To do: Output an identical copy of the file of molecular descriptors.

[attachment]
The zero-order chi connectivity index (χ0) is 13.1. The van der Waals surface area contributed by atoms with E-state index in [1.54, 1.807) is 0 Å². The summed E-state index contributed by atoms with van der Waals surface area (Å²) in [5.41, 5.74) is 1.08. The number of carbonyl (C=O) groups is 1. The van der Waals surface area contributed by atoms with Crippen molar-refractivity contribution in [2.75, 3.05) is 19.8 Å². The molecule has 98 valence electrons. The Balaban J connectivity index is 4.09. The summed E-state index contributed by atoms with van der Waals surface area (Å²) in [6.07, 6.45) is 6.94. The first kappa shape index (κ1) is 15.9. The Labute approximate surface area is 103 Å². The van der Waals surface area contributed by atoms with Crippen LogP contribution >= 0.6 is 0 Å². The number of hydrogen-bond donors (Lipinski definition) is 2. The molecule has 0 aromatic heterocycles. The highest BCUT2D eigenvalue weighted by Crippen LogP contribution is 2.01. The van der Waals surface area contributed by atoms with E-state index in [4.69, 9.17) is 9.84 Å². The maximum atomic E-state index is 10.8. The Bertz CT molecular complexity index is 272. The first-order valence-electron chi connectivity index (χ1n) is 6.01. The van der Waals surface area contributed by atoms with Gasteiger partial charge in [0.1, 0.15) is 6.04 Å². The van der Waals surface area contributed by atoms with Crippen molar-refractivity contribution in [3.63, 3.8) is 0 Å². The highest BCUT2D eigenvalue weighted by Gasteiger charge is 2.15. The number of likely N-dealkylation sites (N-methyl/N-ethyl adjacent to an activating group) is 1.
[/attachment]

The zero-order chi connectivity index (χ0) is 13.1. The van der Waals surface area contributed by atoms with E-state index in [1.54, 1.807) is 0 Å². The summed E-state index contributed by atoms with van der Waals surface area (Å²) in [5.41, 5.74) is 1.08. The number of carbonyl (C=O) groups is 1. The van der Waals surface area contributed by atoms with Crippen molar-refractivity contribution in [2.75, 3.05) is 19.8 Å². The molecule has 98 valence electrons. The Balaban J connectivity index is 4.09. The summed E-state index contributed by atoms with van der Waals surface area (Å²) in [6.07, 6.45) is 6.94. The first kappa shape index (κ1) is 15.9. The Labute approximate surface area is 103 Å². The van der Waals surface area contributed by atoms with Crippen LogP contribution >= 0.6 is 0 Å². The number of hydrogen-bond donors (Lipinski definition) is 2. The molecule has 0 aromatic heterocycles. The highest BCUT2D eigenvalue weighted by Crippen LogP contribution is 2.01. The van der Waals surface area contributed by atoms with E-state index in [4.69, 9.17) is 9.84 Å². The maximum atomic E-state index is 10.8. The Bertz CT molecular complexity index is 272. The first-order valence-electron chi connectivity index (χ1n) is 6.01. The van der Waals surface area contributed by atoms with Gasteiger partial charge in [0.1, 0.15) is 6.04 Å². The van der Waals surface area contributed by atoms with Crippen molar-refractivity contribution in [3.63, 3.8) is 0 Å². The highest BCUT2D eigenvalue weighted by Gasteiger charge is 2.15. The number of likely N-dealkylation sites (N-methyl/N-ethyl adjacent to an activating group) is 1.